Frequently Bought Together
Customers Who Bought This Item Also Bought
Top Customer Reviews
Amid Mark's absence and his posthumous role as the catalyst that brings Jeff and Andrea together it'll be easy for the audience to presume what path this new relationship is headed toward, but fortunately Ciao is not that predictable. The assumption of how this story turns out is largely due to the obvious attraction between Andrea and Jeff. Do they fall for each other? Do they remain the strangers that they really are? Not sure if you will come away with an answer to either of those questions but without a doubt you will fall for both Andrea and Jeff. Their sympathetic characterization and their genuine chemistry make it difficult to not be fond of them both and the film overall.
Yen Tan nicely relies on, if not to a fault, the mise-en scene to convey the somber nuance in Ciao. The music, the one too many scenes void of dialogue and the alluring cinematography all do just as much of a job in conveying the various tones in the film as the actual performances from the actors.
There is nothing grandiose or extravagant about this little film and it didn't need to be. Ciao never tried to be more than it was is and demonstrates that less definitely can be more.Read more ›
This film DOES move slowly. Its about dealing with the aftermath of major loss. If you've experienced this in your personal life at all, in any form, you know the void that sets in. You can barely function and the days are blurry and mundane. This film boldly attempts to recreate that in every way, not just through dialogue or over-acted, Kleenex-filed emotional monologues. The lighting, pacing, music, stillness of shots it all adds up to create the nuanced mood that I thought was a major triumph for the film.
The unique nature of some of the shots ARE off-setting at times, but they always happen in moments in the film when we SHOULD feel awkward--dinner w/ a stranger, cleaning out the deceased's home, walking into the bedroom with a hottie you don't know/shouldn't be attracted to. B-R-I-L-L-I-A-N-T!!!! Kudos to the filmmakers for believing in viewers; that we actually want to think for ourselves at times. Especially in an age when everyone wants to "make it big" and knows the formula to do it, I loved that this was SO far from what I expected. The scene everyone quoted as terrible with the actors moving out of focus was my favorite cinema moment of the past few years. The shot stays on the doorway, which frames the bed, as they continue around the corner with mundane, awkward convo, but the visual focus is what's on everyone's mind: the source of the sexual tension. Will they? Wont they? Should they even think about it? Why not?Read more ›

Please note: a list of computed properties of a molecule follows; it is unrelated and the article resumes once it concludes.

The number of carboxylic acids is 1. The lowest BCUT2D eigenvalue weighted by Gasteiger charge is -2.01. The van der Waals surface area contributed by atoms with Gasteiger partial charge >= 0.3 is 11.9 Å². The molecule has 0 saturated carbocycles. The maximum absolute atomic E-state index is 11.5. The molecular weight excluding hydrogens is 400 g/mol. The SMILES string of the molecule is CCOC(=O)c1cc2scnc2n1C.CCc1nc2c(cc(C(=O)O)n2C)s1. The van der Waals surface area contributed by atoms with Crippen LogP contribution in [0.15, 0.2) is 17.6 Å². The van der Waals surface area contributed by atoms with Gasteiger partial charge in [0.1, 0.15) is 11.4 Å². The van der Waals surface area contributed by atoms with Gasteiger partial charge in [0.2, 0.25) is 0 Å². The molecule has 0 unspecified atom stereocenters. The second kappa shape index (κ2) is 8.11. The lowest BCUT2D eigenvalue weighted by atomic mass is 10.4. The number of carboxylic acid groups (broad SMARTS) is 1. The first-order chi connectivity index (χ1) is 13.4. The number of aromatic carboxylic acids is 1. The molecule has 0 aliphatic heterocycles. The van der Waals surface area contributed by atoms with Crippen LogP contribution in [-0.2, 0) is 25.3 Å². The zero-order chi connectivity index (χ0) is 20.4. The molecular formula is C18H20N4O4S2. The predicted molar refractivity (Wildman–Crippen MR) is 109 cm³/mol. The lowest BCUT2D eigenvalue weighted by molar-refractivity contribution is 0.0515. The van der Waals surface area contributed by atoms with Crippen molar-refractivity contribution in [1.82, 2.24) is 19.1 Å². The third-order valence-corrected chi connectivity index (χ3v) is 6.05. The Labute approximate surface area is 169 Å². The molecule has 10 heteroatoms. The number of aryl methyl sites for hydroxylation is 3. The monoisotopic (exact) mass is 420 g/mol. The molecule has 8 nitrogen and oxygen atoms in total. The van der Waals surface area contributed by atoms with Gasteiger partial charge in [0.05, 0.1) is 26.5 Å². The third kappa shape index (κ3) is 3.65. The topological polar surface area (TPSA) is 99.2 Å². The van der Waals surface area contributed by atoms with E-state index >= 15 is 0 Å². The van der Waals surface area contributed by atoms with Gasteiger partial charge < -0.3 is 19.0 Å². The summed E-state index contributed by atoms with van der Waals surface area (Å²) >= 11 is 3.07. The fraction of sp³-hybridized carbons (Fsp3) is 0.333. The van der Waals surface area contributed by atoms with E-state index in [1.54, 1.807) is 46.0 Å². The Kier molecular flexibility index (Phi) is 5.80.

That grief was practically tangible throughout the entire film and I think those that enjoyed the film recognize that. And to those that say that the film felt disjointed and stilted, I say that it was a perfect expression of that intense grief.
I liked the fact the fact that they (Andrea and Jeff) became intimate the way they did, it was sensual and plausible and more meaningful than any sort of a trope hookup. The minimalist music was fantastic and again, the stretches of absolute silence in the film added to the sensation of grief and loss. The ending worked for me as well, giving both men the reminder that there is a future without Mark, and that just maybe that future could include each other.
After three viewings (believe me, this film is so well done that repeats weren't hard to do), I'm ready to sit here and share with you.
By writer / director intention, this is a "grieving film" (and you have been told, above, what it is not). So now that you know their approach in this film, ask yourself, dear reader, the following question. How shocking would it be for you to suddenly learn that, in the life of a now departed dearest friend (and unrequited love interest), there existed a far away, rival for the affections you had long sought? For some of us that might be devastating. So, with this plot lead-in out of the way, what we are left with for the remainder of this film are two grieving men who have been (and are still, it appears) in love with the same man. Fate throws them together at this story's beginning, and as we watch we see "feelings" develop and grow between them.Read more ›
Most Recent Customer Reviews
I liked the movie. Could have been more kissing but that's ok.
I would recommend this movie to any one.
CIAO (2008). Rated R. Running Time: One hour, 27 mins.
Directed by Yen Tan. Written by Yen Tan and Alessandro Calza. Read more
Excellent acting, the tone of the movie is quiet and somber throughout, which suits the theme of the story throughout. Read morePublished on December 7, 2013 by Eric
Adam's performance as Jeff....is what I like most,. acting just by his eyes.
you could feel his pain of loss, betrayals & rejection from the person he love
So many Gay stories are based on sex or the people in the stories are individuals that you can't relate to. Read morePublished on June 12, 2013 by Person
A must view with terrific acting. Watchable many times. Thoughtful and very realistic portrayal of a difficult time. Very intriguing story line.Published on April 13, 2013 by Mr. James W. Bethune